Wednesday, July 13, 2016

Why Black and Blue Lives Matter

La Bete

There was a table set forth and a chair;
For two will come to share,
But compromise shall not be there.

If only could there be a meeting of the minds,
And an understanding of their kinds,
As we follow their struggle through time.

A story of two extremes
Sets the stage for the coming scenes
As a ghostly guide becomes the mean.

The conflict begins with the play of words,
From their hearts soundings, it can be heard,
Two different thoughts from two different birds.

From the contrast of black and white,
I see the essence of day and night,
I understand the underlying fight.

This is a universal reflection of life,
As actors play actors in strife.

One representing a well known and established existence,
And the other looked upon as an unknown, resistance.

Both governed by a higher authority which is never seen,
And aided/hindered by a ghostly mean.

A twofold message was all too clear,
At first... of an isolated,
But soon to be used the wheelchair.

A crippling effect had been shown by the separation,
As well as... one extremes limitation.
On one side, we have structure, restriction, and refinement
Accompanied by conscience and desire.
On the other side, we have a boundless,
Restless and careless ever-growing fire.
Amidst the extremes unforeseen is the combination- the mean.

It appears that the conflict is over communication,
Showing how we continue to undermine our relations.
But in the heat of the battle, we must hold our defense
And pay tribute and reverence to our prince.  

When I returned from Desert Storm with disabilities that hindered me from pursuing a career as a police officer, I had no other choice but to go to school.  I took part-time work at the Department of Veterans Affairs as I started school on Vocational Rehabilitation as a veteran. 

During my studies in the early 1990's, I took a course in theater.  The course gave me an opportunity to spend time at Actors Theatre of Louisville, and as extra credit for the course, I wrote the above poem to describe one of the plays we performed.  It was set in 17th century France.  I made up my own French word La Bete to mean the wager, and discovered the real meaning was more appropriate; the beast.  My note states, “The title literally asks the question will we learn to see all sides and communicate freely among ourselves.”  God, the ghostly means communicates with us through boundaries, language, and numbers and our stories are the way we communicate with each other.  I realized today, I’ve demonstrated in my own personal journey the very words of Cicero.  Especially, the last lines, “For once we learn that we are equipped by nature for acquiring wisdom, and we sense that the mind, as sort of image of the gods, is worthy of care and cultivation.”  Thus, confirming in my mind, we all have the ability to join the two extremes and find peace in the land. This is why black and blue lives matter.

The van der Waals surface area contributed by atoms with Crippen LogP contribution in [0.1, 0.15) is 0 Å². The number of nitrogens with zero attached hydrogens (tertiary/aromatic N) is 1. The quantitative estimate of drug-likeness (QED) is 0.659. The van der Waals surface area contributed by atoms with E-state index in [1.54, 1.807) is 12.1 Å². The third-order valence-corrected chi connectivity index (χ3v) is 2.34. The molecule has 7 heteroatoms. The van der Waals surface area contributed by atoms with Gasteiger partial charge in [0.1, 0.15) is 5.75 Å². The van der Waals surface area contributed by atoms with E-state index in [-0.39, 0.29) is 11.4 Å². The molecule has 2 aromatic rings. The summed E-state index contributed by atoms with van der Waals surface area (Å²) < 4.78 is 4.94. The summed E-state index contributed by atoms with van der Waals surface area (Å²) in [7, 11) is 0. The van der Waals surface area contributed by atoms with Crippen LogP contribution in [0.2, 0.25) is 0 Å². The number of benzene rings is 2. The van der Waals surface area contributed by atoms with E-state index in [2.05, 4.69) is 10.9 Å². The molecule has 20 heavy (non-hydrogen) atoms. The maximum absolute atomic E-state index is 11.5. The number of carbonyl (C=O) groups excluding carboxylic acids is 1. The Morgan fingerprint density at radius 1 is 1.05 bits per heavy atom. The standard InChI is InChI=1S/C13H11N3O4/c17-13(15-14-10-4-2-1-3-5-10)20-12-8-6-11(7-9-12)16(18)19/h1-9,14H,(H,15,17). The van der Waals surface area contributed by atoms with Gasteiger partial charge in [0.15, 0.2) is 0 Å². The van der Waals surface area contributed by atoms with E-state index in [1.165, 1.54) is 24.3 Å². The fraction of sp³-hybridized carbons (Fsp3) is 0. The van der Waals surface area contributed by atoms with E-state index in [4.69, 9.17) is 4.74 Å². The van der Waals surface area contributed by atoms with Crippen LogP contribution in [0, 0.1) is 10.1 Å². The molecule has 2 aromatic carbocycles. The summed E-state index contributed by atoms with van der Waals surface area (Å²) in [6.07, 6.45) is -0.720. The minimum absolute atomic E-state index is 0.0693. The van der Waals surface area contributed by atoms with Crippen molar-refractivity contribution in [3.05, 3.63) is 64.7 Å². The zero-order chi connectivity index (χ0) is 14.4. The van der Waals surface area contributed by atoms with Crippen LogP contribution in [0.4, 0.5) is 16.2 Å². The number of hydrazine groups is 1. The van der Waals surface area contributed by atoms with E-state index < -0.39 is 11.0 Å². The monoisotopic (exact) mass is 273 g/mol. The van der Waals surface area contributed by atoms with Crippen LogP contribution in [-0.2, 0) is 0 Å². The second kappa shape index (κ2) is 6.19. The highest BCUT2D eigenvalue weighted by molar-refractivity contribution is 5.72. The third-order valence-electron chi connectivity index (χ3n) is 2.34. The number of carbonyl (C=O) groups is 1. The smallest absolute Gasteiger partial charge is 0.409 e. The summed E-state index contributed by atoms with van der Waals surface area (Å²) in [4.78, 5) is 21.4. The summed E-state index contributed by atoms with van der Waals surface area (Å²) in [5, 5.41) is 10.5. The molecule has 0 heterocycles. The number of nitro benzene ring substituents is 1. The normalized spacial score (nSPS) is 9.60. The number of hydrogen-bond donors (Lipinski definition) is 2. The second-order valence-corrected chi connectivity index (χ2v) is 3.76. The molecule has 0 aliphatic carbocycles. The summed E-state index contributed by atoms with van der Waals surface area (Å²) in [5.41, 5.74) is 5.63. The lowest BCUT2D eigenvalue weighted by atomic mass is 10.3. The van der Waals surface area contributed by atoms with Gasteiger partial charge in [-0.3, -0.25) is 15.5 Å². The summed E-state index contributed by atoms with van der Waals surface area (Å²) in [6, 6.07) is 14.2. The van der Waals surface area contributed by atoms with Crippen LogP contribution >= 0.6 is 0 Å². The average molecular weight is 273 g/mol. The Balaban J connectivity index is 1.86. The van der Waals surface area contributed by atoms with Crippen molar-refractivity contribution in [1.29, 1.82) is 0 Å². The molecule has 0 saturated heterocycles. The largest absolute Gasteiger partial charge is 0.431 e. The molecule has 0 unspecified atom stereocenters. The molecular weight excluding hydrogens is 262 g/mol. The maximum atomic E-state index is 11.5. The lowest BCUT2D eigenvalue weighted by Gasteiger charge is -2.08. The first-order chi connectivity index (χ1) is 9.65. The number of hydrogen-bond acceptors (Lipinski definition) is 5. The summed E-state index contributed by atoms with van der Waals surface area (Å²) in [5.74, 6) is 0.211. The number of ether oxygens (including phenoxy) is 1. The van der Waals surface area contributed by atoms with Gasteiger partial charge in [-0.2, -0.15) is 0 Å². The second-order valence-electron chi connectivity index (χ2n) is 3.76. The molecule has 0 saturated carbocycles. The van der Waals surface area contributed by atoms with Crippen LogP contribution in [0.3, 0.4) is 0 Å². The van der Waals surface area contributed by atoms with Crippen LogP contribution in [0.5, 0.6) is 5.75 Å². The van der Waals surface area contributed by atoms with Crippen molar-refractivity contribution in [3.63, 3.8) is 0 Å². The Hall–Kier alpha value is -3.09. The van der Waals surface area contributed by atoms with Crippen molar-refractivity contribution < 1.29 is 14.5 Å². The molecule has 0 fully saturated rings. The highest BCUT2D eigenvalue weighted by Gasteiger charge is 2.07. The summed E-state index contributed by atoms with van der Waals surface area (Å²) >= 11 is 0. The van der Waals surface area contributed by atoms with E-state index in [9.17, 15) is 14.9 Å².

"let these truths be self-evident..." 
...Cicero strove to reyoke the sundered pair.
Poetry and law (law took in a broad sense, as the Greek nomos, to include custom and tradition) appear to immortalize the transient or even to bring non-being into being by touching our minds and memories through words.  If philosophy, which strives uncompromisingly to unveil the true nature of things, is the antithesis of poetry, it would likewise seem to be the enemy of the traditions and beliefs on which law depends and which in some measure law is.  The beginning of Cicero's laws unobtrusively questions whether law contains any truth whatever. Law, like poetry, maybe nothing more than fiction that furnishes pleasure by establishing trust in eternally binding precepts and practices.  Cicero forestalls this positivist inference by drawing a distinction between two senses of the word law.  The popular sense, according to which law is "that which sanctions in writing whatever it wishes, either by commanding or prohibiting," and the more learned sense, derived from nature itself, according to which law is 
"the mind and reason of the prudent man."    
...Law is natural in the same way that reason is natural, as a gift of nature bestowed on every human being.  But only in the prudent man, whose reason is developed as far as it can be, does reason become "correct," and so only his commands and prohibitions are true "law."  ...Even if complete knowledge of good is unavailable, as Cicero's skepticism implies, we may infer that an approximation to wisdom is accessible through the assiduous exercise of understanding. Cicero's final peroration to Book I paints a picture of perfect wisdom that can be a standard, even if unattained, of human striving.  Self-knowledge is the key.  For once we learn that we are equipped by nature for acquiring wisdom, and we sense that the mind, as a sort of image of the gods, is worthy of care and cultivation.

 -3rd Dog  © July 13, 2016 

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